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Singapore is an increasingly attractive proposition for international firms
Last year Hong Kong was at the centre of the international legal community’s attention, with US firms expanding aggressively there. But in the Chinese year of the dragon, it is the turn of Singapore, the ’Lion City’, to shine.
The island city-state has long established itself as the gateway to South East Asia and has grown exponentially as a business and financial hub for the region. Its increasing competitiveness among international arbitration seats combined with a strong level of cross-border commercial activity have generated demand for top-tier legal representation. Also, its proximity to both Australia and China makes it a strategic location to develop an Asia-Pacific practice.
Naturally, it is becoming a more attractive place for international law firms. The number of intended office launches in the country reflects on its elevated importance. Freshfields Bruckhaus Deringer, which closed its Singapore office in 2007, has now added a relaunch to its agenda; LG plans to open there by forming an alliance with local firm PK Wong and Associates; Squire Sanders has recently hired Bryan Cave Singapore managing partner Ignatius Hwang to establish a new office; and the recently merged Clyde & Co has relocated senior shipping partner Brian Nash to head its Singapore operations.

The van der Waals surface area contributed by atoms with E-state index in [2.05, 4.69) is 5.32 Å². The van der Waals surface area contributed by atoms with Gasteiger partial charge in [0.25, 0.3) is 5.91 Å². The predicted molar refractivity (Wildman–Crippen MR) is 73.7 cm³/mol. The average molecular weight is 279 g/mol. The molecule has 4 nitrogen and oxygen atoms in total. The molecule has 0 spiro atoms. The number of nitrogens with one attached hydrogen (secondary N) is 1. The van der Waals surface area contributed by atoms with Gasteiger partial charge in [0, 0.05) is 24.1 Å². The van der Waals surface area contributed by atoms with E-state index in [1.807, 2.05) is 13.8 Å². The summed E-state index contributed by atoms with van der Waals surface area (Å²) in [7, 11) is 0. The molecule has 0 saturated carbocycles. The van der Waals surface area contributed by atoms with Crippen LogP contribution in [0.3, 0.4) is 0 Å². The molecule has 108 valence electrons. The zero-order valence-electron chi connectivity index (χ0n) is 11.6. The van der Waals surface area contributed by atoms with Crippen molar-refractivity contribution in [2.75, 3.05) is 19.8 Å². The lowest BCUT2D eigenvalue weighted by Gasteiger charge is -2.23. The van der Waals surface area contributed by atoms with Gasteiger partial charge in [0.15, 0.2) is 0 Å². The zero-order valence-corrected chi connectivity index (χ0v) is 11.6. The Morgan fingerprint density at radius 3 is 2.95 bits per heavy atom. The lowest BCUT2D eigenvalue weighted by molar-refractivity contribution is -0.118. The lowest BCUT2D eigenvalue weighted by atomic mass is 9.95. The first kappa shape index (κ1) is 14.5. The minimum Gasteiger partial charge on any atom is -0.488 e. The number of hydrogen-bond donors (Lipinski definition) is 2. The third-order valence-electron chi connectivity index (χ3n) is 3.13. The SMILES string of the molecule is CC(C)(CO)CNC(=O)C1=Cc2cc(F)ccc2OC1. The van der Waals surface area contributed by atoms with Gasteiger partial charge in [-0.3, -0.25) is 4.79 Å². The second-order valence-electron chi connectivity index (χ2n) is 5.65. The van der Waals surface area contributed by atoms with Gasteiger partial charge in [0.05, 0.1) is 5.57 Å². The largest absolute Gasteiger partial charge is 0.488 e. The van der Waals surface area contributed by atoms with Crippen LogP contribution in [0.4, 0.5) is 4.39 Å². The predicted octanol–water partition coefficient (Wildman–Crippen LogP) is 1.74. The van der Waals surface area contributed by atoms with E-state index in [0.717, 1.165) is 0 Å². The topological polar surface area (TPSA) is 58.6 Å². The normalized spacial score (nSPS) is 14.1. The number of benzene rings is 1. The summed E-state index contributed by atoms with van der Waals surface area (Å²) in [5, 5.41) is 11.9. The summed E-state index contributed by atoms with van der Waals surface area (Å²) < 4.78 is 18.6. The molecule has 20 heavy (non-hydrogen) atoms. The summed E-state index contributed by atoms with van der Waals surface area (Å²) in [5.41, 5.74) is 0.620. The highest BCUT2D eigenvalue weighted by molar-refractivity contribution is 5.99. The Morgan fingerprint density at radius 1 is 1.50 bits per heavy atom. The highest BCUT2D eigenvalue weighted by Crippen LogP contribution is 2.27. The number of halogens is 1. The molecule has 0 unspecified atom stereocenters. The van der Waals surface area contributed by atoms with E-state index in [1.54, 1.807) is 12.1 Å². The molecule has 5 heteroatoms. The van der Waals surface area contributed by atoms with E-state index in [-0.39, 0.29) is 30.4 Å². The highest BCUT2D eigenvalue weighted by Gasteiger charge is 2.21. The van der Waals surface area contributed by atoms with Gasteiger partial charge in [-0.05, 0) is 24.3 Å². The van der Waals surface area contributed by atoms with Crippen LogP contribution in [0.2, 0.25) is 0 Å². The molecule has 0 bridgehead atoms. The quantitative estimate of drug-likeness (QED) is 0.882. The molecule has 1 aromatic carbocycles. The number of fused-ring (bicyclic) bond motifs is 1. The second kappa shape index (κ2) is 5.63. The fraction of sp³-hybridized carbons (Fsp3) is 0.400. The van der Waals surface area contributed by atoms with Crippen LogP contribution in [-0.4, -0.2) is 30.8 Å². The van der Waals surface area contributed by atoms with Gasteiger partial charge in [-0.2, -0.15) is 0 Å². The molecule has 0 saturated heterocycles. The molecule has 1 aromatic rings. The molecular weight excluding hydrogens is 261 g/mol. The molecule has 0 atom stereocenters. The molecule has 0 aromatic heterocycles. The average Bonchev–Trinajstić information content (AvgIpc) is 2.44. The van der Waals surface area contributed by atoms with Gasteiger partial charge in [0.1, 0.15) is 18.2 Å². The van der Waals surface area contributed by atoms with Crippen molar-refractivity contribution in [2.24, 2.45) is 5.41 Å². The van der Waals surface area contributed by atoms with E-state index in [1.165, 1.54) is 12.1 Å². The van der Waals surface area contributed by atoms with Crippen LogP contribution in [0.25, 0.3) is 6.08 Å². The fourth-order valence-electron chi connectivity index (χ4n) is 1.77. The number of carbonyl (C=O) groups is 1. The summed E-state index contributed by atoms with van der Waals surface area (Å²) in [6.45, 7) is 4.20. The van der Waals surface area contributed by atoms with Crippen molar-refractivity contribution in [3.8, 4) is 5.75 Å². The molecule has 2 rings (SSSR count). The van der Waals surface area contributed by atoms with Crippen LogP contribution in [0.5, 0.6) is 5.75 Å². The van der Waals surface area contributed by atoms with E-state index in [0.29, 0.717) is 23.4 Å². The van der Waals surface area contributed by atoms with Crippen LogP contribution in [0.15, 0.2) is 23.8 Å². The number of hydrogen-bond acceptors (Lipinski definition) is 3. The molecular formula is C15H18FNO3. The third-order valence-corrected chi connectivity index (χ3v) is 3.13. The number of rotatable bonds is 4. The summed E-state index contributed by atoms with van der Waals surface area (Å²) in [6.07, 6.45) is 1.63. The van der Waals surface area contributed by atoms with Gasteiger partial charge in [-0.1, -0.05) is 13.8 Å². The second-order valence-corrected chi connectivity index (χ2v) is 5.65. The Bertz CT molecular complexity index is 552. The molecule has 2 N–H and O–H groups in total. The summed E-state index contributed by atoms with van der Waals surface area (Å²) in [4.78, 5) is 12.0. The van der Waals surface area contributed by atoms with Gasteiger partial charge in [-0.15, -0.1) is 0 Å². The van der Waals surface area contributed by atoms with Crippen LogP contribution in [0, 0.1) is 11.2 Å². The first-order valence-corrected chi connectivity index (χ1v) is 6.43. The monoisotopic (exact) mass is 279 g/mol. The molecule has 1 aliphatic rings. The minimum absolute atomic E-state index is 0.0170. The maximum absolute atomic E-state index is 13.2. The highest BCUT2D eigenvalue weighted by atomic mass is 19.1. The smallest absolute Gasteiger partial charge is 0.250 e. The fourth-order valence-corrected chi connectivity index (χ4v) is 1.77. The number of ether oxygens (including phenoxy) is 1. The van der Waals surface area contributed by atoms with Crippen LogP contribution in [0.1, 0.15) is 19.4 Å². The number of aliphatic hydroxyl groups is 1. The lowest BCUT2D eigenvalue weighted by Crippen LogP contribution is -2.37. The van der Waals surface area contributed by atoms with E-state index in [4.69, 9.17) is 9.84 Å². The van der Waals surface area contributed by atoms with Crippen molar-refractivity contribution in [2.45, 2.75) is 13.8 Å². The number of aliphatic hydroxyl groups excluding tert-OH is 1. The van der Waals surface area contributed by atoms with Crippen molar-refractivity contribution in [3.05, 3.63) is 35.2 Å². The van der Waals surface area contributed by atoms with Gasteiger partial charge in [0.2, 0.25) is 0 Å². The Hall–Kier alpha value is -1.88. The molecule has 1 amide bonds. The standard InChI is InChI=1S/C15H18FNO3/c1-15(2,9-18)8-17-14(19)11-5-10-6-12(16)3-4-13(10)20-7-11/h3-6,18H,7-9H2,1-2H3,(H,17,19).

The Singapore government’s efforts to internationalise its legal market go back a long time. In 2000 it introduced its Joint Law Venture (JLV) and Formal Law Alliance (FLA) schemes, and nine years later it launched the Qualified Foreign Legal Practice (QFLP) scheme.
However, the nation has only recently reached the milestone of becoming a truly international legal service centre. On 14 February Singapore’s parliament passed amendments to its Legal Profession Act that will bring about sea change in its legal market. One of the most significant changes will see foreign law firms able to take profit and equity shares in Singaporean law firms for the first time. This will clear the way for firms such as Allen & Overy and Allen & Gledhill, which are considering foreign-Singapore marriages, to merge. The changes will be implemented in the second quarter of this year.